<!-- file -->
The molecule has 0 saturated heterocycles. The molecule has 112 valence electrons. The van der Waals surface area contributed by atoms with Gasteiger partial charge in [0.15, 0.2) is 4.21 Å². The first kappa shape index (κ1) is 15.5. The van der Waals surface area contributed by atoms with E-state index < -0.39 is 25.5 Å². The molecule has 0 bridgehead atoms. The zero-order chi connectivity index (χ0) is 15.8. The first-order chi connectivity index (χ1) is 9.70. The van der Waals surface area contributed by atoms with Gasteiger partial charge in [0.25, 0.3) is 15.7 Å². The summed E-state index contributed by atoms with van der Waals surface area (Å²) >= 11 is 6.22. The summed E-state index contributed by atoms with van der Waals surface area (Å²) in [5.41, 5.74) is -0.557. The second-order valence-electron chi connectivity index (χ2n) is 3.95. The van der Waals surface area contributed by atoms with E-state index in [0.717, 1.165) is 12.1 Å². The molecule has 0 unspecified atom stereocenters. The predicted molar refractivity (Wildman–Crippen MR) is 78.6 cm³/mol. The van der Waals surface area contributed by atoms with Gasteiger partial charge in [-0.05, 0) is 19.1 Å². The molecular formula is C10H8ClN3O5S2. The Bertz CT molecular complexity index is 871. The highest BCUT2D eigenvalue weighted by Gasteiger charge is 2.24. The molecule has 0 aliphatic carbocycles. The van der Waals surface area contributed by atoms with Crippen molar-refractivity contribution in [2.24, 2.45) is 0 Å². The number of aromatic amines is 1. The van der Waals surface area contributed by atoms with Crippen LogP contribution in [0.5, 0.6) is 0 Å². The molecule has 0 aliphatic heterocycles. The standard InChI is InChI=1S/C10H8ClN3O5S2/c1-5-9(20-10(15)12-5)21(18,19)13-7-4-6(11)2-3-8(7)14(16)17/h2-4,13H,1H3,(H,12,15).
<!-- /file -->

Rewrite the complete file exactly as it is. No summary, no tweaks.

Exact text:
The molecule has 0 saturated heterocycles. The molecule has 112 valence electrons. The van der Waals surface area contributed by atoms with Gasteiger partial charge in [0.15, 0.2) is 4.21 Å². The first kappa shape index (κ1) is 15.5. The van der Waals surface area contributed by atoms with E-state index < -0.39 is 25.5 Å². The molecule has 0 bridgehead atoms. The zero-order chi connectivity index (χ0) is 15.8. The first-order chi connectivity index (χ1) is 9.70. The van der Waals surface area contributed by atoms with Gasteiger partial charge in [0.25, 0.3) is 15.7 Å². The summed E-state index contributed by atoms with van der Waals surface area (Å²) >= 11 is 6.22. The summed E-state index contributed by atoms with van der Waals surface area (Å²) in [5.41, 5.74) is -0.557. The second-order valence-electron chi connectivity index (χ2n) is 3.95. The van der Waals surface area contributed by atoms with E-state index in [0.717, 1.165) is 12.1 Å². The molecule has 0 unspecified atom stereocenters. The predicted molar refractivity (Wildman–Crippen MR) is 78.6 cm³/mol. The van der Waals surface area contributed by atoms with Gasteiger partial charge in [-0.05, 0) is 19.1 Å². The molecular formula is C10H8ClN3O5S2. The Bertz CT molecular complexity index is 871. The highest BCUT2D eigenvalue weighted by Gasteiger charge is 2.24. The molecule has 0 aliphatic carbocycles. The van der Waals surface area contributed by atoms with Crippen molar-refractivity contribution in [2.24, 2.45) is 0 Å². The number of aromatic amines is 1. The van der Waals surface area contributed by atoms with Crippen LogP contribution in [0.5, 0.6) is 0 Å². The molecule has 0 aliphatic heterocycles. The standard InChI is InChI=1S/C10H8ClN3O5S2/c1-5-9(20-10(15)12-5)21(18,19)13-7-4-6(11)2-3-8(7)14(16)17/h2-4,13H,1H3,(H,12,15).